One of Dusseldorf´s most prestigious buildings and probably the first construction that laid the future of the urban redevelopment of the port area was Frank Gehry´s design of three leaning towers. Originally, the planning of the site had been won by British-Iraqi architect Zaha Hadid, yet her design was never commissioned. As gorgeous as the buildings may be, they remind me personally a lot of the style of deceased Austrian artist Hundertwasser. Since 1998, they have been a unique addition to the Dusseldorf skyline.
Ratinger Tor is the last remaining city gate of the ancient city walls that once surrounded the historic city center of Dusseldorf. The classicist design of the two present buildings with doric columns does not display the original structures from 1397, yet it is the latest rebuilt dating back to 1815.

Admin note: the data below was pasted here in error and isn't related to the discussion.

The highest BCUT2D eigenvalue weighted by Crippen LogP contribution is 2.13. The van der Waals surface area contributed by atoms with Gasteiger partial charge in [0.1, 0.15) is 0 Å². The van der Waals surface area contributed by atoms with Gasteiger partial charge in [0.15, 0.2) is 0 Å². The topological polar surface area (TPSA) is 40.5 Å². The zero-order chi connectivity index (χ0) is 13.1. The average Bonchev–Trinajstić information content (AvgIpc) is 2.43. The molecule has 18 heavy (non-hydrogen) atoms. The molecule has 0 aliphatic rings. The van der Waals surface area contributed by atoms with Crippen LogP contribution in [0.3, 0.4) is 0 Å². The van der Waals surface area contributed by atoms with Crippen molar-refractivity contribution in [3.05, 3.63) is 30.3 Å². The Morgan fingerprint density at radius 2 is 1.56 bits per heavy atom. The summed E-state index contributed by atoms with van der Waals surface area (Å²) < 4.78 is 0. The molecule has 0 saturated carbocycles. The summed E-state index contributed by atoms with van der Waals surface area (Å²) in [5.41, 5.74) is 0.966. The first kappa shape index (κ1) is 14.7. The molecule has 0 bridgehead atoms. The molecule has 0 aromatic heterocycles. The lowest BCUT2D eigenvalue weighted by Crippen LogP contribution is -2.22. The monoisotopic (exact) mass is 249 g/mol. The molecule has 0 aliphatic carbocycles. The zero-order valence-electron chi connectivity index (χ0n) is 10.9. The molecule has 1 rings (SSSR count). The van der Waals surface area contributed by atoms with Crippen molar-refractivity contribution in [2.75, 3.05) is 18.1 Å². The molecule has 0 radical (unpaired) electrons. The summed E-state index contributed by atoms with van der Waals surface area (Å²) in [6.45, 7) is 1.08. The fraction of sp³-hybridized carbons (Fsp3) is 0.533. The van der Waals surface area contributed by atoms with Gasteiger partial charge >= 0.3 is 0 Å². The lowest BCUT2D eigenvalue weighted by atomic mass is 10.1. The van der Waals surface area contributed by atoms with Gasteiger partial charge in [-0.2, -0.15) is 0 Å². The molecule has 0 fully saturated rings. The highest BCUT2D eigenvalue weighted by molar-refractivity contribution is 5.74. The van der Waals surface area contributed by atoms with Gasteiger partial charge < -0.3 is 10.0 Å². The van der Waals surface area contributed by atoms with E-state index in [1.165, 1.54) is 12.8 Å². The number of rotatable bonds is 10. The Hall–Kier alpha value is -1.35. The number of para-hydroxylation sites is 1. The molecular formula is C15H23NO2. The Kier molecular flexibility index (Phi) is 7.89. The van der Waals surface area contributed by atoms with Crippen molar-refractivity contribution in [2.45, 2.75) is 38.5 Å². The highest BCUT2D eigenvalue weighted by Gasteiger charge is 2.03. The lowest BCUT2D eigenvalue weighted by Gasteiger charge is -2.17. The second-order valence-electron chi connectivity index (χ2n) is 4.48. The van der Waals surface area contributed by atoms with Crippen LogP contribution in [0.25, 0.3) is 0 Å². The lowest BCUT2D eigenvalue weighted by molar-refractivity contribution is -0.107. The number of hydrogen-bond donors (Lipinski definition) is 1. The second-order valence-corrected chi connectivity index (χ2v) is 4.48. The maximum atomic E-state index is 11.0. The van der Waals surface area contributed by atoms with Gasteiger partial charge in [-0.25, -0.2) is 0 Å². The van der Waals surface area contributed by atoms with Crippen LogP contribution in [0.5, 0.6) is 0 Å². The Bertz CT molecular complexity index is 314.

It is the tallest building of the Dusseldorf skyline and offers amazing panoramic views over the city and the area from its observation deck and revolving restaurant towering 170 meters above street level. On clear days, one can even see the Cologne cathedral from up there. It was completed in 1981 and serves mainly as a television tower. The integrated light clock in the shaft of the concrete tower is the largest digital clock in the world.
This waterfront promenade is a very popular public space linking the boroughs of Altstadt, Carlstadt and the port area. Its original construction dates back to the early 1900´s. After World War II, it had been redesigned as a main road resulting in splitting off the downtown area from direct access to the Rhine river. With the tunneling of the road during the 1990´s, the original intention was restored and developed since then into one of the city´s most visited sites. Particularly the stairs next to Burgplatz are an extremely popular spot to hang out and watch the sunset at.
Another highlight of post war modernism is the organic design of the Dusseldorf state theatre right next to the Dreischeibenhaus. While the downtown area is currently receiving major construction additions, the demolition of this iconic piece of architecture was shortly considered. Luckily, the original design has been included in a new approach of urban development of this area. This is probably one of the most recognized buildings of the Dusseldorf skyline.